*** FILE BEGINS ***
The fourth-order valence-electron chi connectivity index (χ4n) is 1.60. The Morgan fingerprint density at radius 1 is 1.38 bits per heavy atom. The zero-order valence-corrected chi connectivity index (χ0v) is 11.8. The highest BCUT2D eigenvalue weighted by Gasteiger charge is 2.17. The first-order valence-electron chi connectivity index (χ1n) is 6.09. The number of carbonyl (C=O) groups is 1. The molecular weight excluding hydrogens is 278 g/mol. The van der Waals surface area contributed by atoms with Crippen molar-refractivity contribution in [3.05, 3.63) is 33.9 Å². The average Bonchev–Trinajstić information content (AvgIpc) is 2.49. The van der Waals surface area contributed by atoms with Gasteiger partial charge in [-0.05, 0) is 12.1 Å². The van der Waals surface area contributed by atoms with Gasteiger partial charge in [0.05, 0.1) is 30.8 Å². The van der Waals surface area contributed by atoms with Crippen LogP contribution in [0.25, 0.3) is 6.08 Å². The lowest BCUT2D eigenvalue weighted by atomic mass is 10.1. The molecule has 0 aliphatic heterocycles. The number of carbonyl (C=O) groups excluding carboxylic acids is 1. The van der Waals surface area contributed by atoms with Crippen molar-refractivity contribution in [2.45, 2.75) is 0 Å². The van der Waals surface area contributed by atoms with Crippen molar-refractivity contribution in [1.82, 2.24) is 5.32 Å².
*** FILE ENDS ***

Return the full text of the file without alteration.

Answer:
The fourth-order valence-electron chi connectivity index (χ4n) is 1.60. The Morgan fingerprint density at radius 1 is 1.38 bits per heavy atom. The zero-order valence-corrected chi connectivity index (χ0v) is 11.8. The highest BCUT2D eigenvalue weighted by Gasteiger charge is 2.17. The first-order valence-electron chi connectivity index (χ1n) is 6.09. The number of carbonyl (C=O) groups is 1. The molecular weight excluding hydrogens is 278 g/mol. The van der Waals surface area contributed by atoms with Crippen molar-refractivity contribution in [3.05, 3.63) is 33.9 Å². The average Bonchev–Trinajstić information content (AvgIpc) is 2.49. The van der Waals surface area contributed by atoms with Gasteiger partial charge in [-0.05, 0) is 12.1 Å². The van der Waals surface area contributed by atoms with Gasteiger partial charge in [0.05, 0.1) is 30.8 Å². The van der Waals surface area contributed by atoms with Crippen LogP contribution in [0.25, 0.3) is 6.08 Å². The lowest BCUT2D eigenvalue weighted by atomic mass is 10.1. The molecule has 0 aliphatic heterocycles. The number of carbonyl (C=O) groups excluding carboxylic acids is 1. The van der Waals surface area contributed by atoms with Crippen molar-refractivity contribution in [2.45, 2.75) is 0 Å². The van der Waals surface area contributed by atoms with Crippen molar-refractivity contribution in [1.82, 2.24) is 5.32 Å².